Newsdash Insight on Plan Design & Investment Strategy from PLANSPONSOR
May 25th, 2016
Webcast Event
The editors of PLANSPONSOR and PLANADVISER magazines invite you to join us and a panel of industry experts in a very special forum—free and exclusively for plan sponsors—to discuss trends in optimizing employee savings rates, evaluating target-date managers;, the legal and regulatory landscape, macro DC/DB/NQ plans, RFP and benchmarking, fee allocation, plan design and investment menus.Read more >
Benefits & Administration
Americans Increasingly Concerned About Outliving Savings
As life expectancies continue to climb, Americans are increasingly less confident that their savings will last through retirement. According to the latest findings from Northwestern Mutual’s 2016 Planning & Progress Study, two-thirds of Americans believe there is some chance that they will outlive their savings, with one in three (34%) saying the likelihood is 51% or better. Fourteen percent think that outliving their savings is a definite likelihood. However, the study found Americans are not proactively addressing the financial implications of living longer.Read more >
TRIVIAL PURSUITS: What do the M’s stand for in M&Ms?
2022 Recordkeeping Survey
Maximum Benefit and Contribution Limits Table 2023
TRIVIAL PURSUITS: How Many States Are in More Than One Time Zone?
TRIVIAL PURSUITS: Meaning and Origin of the Idiom “Watershed Moment?”
Nearly All States Miss Income Replacement Target
Nationally, the median income for those who are 65 and older is just 60% of the median income seen among 45- to 64-year-olds.Read more >
Parents Not Bumping Up Savings After Children Leave
One would think that when children leave the home, parents would put much more into saving for retirement, but a study has found this is not the case. A study by the Center for Retirement Research (CRR) at Boston College found households do increase their 401(k) saving when the children leave, but only by 0.3 to 0.7 percentage points, depending on the definition and dataset being considered.Read more >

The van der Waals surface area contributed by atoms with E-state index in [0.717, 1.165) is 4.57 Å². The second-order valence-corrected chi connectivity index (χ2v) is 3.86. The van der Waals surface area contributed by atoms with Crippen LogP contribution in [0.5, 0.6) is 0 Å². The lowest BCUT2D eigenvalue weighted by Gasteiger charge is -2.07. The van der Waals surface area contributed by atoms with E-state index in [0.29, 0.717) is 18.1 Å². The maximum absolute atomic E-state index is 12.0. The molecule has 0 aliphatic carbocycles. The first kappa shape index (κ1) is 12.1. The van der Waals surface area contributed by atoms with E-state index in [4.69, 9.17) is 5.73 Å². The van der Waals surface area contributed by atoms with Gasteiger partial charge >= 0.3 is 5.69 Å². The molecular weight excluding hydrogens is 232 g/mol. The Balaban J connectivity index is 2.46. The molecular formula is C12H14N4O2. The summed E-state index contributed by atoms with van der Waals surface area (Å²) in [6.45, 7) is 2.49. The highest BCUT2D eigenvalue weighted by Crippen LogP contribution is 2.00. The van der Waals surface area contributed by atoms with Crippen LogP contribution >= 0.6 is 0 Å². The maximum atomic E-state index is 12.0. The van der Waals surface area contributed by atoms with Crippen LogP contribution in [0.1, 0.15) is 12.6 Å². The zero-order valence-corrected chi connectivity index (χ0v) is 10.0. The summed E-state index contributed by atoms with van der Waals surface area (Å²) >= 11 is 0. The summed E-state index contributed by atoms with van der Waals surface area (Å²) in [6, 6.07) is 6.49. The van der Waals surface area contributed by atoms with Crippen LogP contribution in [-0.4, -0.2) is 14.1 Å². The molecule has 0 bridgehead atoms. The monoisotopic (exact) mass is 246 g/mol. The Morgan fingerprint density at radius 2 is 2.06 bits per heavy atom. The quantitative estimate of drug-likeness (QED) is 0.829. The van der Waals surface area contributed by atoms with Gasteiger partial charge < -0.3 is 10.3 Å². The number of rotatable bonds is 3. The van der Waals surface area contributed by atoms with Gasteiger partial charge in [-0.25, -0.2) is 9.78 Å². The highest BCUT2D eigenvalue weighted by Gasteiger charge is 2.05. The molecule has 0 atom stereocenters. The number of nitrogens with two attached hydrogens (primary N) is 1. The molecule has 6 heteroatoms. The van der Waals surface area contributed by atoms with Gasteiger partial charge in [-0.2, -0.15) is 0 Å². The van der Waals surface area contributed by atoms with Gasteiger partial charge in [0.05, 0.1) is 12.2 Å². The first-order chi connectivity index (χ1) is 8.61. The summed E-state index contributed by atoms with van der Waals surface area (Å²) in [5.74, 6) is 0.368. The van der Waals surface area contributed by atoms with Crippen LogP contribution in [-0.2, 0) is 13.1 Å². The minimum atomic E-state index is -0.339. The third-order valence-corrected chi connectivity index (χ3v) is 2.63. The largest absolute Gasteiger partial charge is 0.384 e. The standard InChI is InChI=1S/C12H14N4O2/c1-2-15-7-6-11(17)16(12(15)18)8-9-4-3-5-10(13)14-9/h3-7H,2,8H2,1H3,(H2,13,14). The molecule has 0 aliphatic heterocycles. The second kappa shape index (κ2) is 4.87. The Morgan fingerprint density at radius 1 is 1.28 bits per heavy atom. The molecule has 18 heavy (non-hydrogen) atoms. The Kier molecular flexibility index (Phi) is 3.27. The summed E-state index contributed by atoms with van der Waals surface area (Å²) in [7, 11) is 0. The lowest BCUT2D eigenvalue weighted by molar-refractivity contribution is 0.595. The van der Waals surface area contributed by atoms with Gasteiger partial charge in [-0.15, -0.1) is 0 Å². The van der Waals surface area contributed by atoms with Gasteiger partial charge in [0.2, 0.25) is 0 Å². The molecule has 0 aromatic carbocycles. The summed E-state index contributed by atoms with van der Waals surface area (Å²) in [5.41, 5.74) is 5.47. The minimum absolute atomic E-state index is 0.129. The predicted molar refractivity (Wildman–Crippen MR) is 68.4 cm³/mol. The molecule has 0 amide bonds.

Ask the Experts
“I recently read your Ask the Experts Column ‘Tips for Reviewing SPDs.’ I realize that the Q&A is referencing the review of retirement plan SPDs, but would these be the same tips you would give for reviewing an SPD for medical/dental/eye plan(s)?”Read more >
Economic Events
Sales of new single-family houses in April were at a seasonally adjusted annual rate of 619,000, according to estimates released jointly by the U.S. Census Bureau and the Department of Housing and Urban Development. This is 16.6% above the revised March rate of 531,000 and is 23.8% above the April 2015 estimate of 500,000.
Market Mirror

The stock market had its biggest gain since March as technology and bank stocks rose sharply, the Associated Press reports. The Dow increased 213.12 points (1.22%) to 17,706.05, the NASDAQ gained 95.27 points (2.00%) to finish at 4,861.06, and the S&P 500 closed 28.73 points (1.40%) higher at 2,076.77. The Russell 2000 climbed 23.94 points (2.15%) to 1,135.30, and the Wilshire 5000 was up 235.36 points (1.11%) at 21,460.57.

On the NYSE, 3.1 billion shares changed hands, and on the NASDAQ, 2.7 billion shares traded, with advancing issues outnumbering declining issues more than 3 to1 on both exchanges.

The price of the 10-year Treasury note was down 8/32, increasing its yield to 1.863%. The price of the 30-year Treasury bond decreased 14/32, bringing its yield up to 2.645%.
Groups Ask for More Guidance About QLACs